Fungal Infection (Ringworm, Tinea Capitis)
Ringworm infection of the scalp is caused by a fungal infection. Ringworm infection of the scalp is more common in children than in adults. Fungal infection of the scalp presents in a variety of ways, depending on its severity and source of infection. In mild cases, the fungal infection appears as itchy scaly patches on the scalp. The hair follicles and hair are infected. The infected hairs are irregularly broken and fall off leaving bald patches (Fig. 6). The underlying skin may be red and inflamed. In severe infection (often infected from infected pets), the scalp skin becomes very red, tender and boggy. Pus may exude from the inflamed skin and boils/abscesses (called kerion) may form. Infected hair falls off and crusting may be present.
Fungal infections of the scalp can be effectively treated with oral antifungal drugs and good hair care. The source of infection e.g. pets should be treated simultaneously to prevent recurrence. Early recognition and treatment of the fungal infection will prevent permanent scaring and balding. Consult your doctor immediately if you suspect you have fungal infection of the scalp.
Bacteria Infections Of The Hair Follicles (Folliculitis, Boils)
Bacterial infection of the hair follicles causes folliculitis, or inflammation of the hair follicles/pores (Fig. 7). Folliculitis presents as pimple-like eruptions on the scalp. The small, discrete red lumps are painful and tender and are often scattered on different areas of the scalp. Pustules may be seen. Some individuals are more susceptible to such infection than others. If the infection becomes too frequent, tests should be carried out to ascertain if there is any abnormality in their immune system.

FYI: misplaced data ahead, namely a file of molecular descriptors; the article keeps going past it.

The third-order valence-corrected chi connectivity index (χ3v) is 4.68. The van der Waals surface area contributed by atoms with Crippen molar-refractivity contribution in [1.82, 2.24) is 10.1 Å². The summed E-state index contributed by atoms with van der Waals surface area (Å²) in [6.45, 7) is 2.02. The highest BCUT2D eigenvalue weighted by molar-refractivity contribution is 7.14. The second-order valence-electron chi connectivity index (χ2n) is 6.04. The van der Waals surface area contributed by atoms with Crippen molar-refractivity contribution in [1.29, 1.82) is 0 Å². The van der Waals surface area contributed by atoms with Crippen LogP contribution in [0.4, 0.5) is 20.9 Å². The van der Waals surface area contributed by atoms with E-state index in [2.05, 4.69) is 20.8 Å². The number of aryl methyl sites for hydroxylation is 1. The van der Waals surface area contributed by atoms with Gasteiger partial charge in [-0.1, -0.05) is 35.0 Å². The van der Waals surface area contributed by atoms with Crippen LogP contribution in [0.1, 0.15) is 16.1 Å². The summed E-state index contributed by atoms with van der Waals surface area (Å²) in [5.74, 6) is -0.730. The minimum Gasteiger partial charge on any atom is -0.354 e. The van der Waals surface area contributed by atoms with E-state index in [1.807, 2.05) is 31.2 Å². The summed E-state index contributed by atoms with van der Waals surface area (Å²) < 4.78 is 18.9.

Folliculitis can be effectively treated with appropriate oral antibiotics. Good hygiene, regular washing of the scalp and hair with mild antiseptic shampoo will help prevent recurrences. Occasionally long term oral antibiotics may be necessary to suppress infections.
Shingles (Herpes Zoster)
Shingles is caused by a viral infection. This virus also causes chickenpox. Patients with shingles always have past chickenpox infection. Shingles represent a reactivation of the chickenpox virus. It is often seen in individuals with lower immunity e.g. following a viral infection, cancer, etc. The skin eruptions appear in a linear pattern following the distribution of a branch of the nerve. There is often preceding pain and itch just before the appearance of skin eruptions. It presents as a very painful blistering rash followed over the next week by erosions and crusting over affected areas of the skin e.g. on the forehead and anterior scalp, or the neck and back of the scalp (Fig. 8). The condition is self-limiting and should clear after about two weeks. However, severe pain may persist for months after the skin lesions have cleared. The elderly are at a higher risk of developing post herpetic neuralgia. Patients with shingles should see their doctor and may require investigation for any underlying cause of lowered immunity.
Shingles can be effectively treated if appropriate antiviral drugs are taken very early (within 48 hours of appearance of symptoms). Oral antiviral drugs can reduce the duration and severity of shingles. Consult your doctor immediately if you suspect you have shingles. Fig. 8 Vesicles, erosions and crusted areas seen affecting one side of face and scalp.